For the next several days, I will be writing about the cool book Claiming Your Place at the Fire: Living the Second Half of Your Life on Purpose by Richard Leider and David Shapiro.
Here is the link to the first post. I had the pleasure of meeting with David Shapiro to discuss the book. Here are a couple of my questions and David’s answers (I’ve paraphrased his responses).
There have been several books come out recently that discuss a quest for purpose and place (The Highest Goal, for example). What is the unique message or coaching that you hope readers of your book will receive? If readers were to take just 2-3 things from your book, what would you hope they be?
Obviously we would like people to get the whole message of the book. But in terms of a couple key messages, the idea of growing whole rather than growing old is important. Many books for this audience on aging are about how not to die rather than how to live. The adventure is not one of decline. We talk a lot about how growing whole involves an inward search. Another unique aspect of the book is that we talk a lot about how purpose and meaning and place are found within a community.
Claiming your place at the fire comes out of this model of indigenous people gathering around the fire. Our focus on connecting with others and the importance of being a part of community is unique to our book.
We focus more on the questions than the answers — we offer a model of inquiry.
As I read the book I kept thinking about your manifesto as an interesting alternative to the mid-life crisis (As a 40 year old, I have been thinking about what kind of midlife crisis I want to have). In the Epilogue you say that contemplating retirement is one of the three times one ought to go off on a retreat. Most people have their mid-life crises well before thinking about retirement but it strikes me as another perfect time to retreat. What are your thoughts about whether and how the mid-life crisis fits into the journey toward becoming a new elder?
The subtext of Repacking Your Bags was how to have a positive mid life crisis. There can be an intentionality about the mid life crisis. Claiming Your Place at the Fire gives people a space to be thoughtful about how they are going to proceed with their life and figure out what really matters.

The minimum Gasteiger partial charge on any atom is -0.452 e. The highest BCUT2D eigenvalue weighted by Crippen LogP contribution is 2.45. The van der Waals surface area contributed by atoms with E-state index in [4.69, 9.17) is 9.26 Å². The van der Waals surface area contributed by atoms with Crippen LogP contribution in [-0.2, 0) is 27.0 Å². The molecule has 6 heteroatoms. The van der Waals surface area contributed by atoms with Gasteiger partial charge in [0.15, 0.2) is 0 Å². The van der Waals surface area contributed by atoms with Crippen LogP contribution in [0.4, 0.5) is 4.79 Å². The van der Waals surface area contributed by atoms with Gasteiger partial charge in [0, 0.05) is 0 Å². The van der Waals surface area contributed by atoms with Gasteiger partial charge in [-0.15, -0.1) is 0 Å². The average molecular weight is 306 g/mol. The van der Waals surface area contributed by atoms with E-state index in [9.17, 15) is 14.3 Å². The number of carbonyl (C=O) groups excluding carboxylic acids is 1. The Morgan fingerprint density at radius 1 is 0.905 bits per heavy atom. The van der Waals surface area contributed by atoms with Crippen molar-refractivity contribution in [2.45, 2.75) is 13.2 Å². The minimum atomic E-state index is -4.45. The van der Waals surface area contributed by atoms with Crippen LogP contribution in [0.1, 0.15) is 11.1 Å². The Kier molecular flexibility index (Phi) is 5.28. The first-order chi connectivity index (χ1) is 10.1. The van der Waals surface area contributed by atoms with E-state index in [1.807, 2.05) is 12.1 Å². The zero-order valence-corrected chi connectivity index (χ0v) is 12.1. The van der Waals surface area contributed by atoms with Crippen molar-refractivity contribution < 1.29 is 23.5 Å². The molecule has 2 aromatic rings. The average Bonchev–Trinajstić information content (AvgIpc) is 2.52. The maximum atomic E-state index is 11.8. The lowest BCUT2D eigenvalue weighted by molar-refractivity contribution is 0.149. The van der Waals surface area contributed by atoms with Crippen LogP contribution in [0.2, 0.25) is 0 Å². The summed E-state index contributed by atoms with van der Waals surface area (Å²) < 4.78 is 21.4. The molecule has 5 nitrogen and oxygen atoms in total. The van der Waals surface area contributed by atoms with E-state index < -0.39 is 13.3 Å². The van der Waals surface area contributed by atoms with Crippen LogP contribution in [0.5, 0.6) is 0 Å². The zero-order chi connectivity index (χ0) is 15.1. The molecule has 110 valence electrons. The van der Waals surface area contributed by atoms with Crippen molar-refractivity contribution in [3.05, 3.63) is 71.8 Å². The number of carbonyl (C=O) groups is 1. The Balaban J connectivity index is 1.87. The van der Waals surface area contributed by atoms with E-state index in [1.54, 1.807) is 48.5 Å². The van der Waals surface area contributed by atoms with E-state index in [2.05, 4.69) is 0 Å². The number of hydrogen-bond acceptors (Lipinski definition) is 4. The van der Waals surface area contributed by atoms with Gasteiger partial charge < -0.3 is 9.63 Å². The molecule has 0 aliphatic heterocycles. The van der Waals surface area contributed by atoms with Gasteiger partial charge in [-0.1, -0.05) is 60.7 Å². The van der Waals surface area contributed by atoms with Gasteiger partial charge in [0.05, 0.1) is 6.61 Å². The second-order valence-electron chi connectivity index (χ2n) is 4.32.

This book is not so much about the mid life crisis as it is about the second half of life. This book is relevant to someone in the midst of their mid life crisis because is allows them to see beyond it.
I met with a small group of folks this evening to discuss this book. Interesting discussion! I think that David and Richard would be pleased with our discussion because it demonstrated thier intent for the book – to facilitate inquiry and conversation. We each found something unique in the book but we also agreed on a few key contributions:
1. The quest to find meaning and live our best lives is important – we need to be in our own skin, so to speak (this is something that struck me about David Shapiro when we spoke – he seemed to fit his skin and life like a glove).
2. Finding place is critical to finding peace and solace. There are many ways to explore and find place.
3. We saw the power of chatting by a fire and engaging in retreats (even short ones).
4. We discussed how recalling our stories helps us discover the types of experiences that are meaningful and the times that we were not being our authentic self.
Tomorrow, I will continue this conversation about the book, including how one gets started! In the mean time, if you would like to get a copy of any of their books, here are the links to Amazon: